JERSEY SHORE - Thanks to the support of a group of parents, the Jersey Shore Middle School cheerleading team will have a season this year after a grievance by the district's education association threatened it earlier this summer.
At Monday's school board meeting, it voted unanimously to allow donations and payments from the parents to be accepted to pay for the team's head coach.
When the district decided to cut its middle school cheerleading, golf and cross-country teams a couple of years ago, the district provided a stipend for head coaches but not any other financial support.
Further budget restraints this year forced the district to stop funding compensation for the coaches.
According to Chad Haight, whose daughter is a member of the cheer squad, the district told parents the sports teams were allowed to continue if they could find volunteer coaches. Haight said parents were able to find individuals to fill those positions.
"This year they needed new coaches so (the parents) went and found new coaches," Haight explained.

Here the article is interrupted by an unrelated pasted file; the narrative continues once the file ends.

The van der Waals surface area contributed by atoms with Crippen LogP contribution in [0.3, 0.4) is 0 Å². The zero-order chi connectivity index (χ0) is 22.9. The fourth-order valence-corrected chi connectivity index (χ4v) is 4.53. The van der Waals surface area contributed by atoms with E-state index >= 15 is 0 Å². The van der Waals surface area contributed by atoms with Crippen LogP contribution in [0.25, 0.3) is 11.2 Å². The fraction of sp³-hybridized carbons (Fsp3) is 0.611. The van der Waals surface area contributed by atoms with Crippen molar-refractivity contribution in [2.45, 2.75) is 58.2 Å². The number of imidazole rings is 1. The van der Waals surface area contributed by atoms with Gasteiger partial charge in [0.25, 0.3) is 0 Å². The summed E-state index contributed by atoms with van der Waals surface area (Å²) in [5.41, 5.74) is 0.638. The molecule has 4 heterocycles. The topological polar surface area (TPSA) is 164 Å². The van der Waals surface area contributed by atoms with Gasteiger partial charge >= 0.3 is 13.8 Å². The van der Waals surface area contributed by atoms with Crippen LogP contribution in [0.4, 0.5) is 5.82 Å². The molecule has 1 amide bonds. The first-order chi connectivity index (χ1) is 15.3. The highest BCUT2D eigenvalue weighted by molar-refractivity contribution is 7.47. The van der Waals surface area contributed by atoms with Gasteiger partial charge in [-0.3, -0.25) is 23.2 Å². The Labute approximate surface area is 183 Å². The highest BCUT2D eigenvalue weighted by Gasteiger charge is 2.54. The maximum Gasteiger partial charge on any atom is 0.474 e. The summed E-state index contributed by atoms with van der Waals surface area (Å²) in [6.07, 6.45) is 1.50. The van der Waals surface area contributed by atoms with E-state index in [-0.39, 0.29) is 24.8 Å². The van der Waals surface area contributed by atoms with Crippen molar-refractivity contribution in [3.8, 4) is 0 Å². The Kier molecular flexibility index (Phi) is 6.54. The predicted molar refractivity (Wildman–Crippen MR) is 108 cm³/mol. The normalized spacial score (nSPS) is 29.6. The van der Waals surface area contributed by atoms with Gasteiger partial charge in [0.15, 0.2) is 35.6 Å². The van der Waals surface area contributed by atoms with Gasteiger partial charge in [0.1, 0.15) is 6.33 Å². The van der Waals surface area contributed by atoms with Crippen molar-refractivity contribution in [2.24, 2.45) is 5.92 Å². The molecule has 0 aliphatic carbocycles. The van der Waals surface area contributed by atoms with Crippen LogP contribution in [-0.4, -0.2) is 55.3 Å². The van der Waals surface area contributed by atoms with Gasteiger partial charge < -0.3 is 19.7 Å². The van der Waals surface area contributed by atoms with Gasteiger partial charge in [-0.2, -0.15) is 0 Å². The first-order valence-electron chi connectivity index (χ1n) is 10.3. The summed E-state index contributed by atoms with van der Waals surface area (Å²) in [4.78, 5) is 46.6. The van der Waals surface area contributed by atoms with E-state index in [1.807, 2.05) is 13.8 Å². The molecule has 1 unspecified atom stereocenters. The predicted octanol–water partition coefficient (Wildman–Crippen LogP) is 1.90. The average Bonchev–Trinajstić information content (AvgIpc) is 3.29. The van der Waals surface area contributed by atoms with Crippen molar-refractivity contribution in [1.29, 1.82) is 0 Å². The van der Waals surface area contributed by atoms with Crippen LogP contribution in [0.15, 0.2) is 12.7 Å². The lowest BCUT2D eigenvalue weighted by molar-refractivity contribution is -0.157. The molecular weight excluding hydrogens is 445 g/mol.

As the school board was prepared to approve the volunteer coaches earlier this summer, the district's education association warned that if approved, it would follow through with a grievance process that was under way against the district.
"The association filed a grievance due to contract language," Richard Emery, superintendent, explained.
Emery said the district must compensate head coaches according to the agreement with the education association.
Since the district cannot fund a coaching salary for the three programs, it was up to parents and the community to do so if they would have liked to see them continue.
"I'm not sure at this point (how the programs can continue). The only way I see that is if the boosters came up with the money to pay the stipend," said Emery earlier in the summer on the three sports programs.
Haight said his daughter was "absolutely heart broken," because she wasn't going to be able to participate in cheerleading this fall. Haight said at Monday's meeting that the cheerleading team was fundraising or would have each participant pay $100 to be on the squad, to pay a coach.
Emery later said that if the other two teams wanted to do so, they also could raise the funds to pay a head coach.
"I would say at least between three sports, 30, 40 kids are being thrown out," Haight said. "I'm not trying to create this big, crazy stink but I think it needs some attention."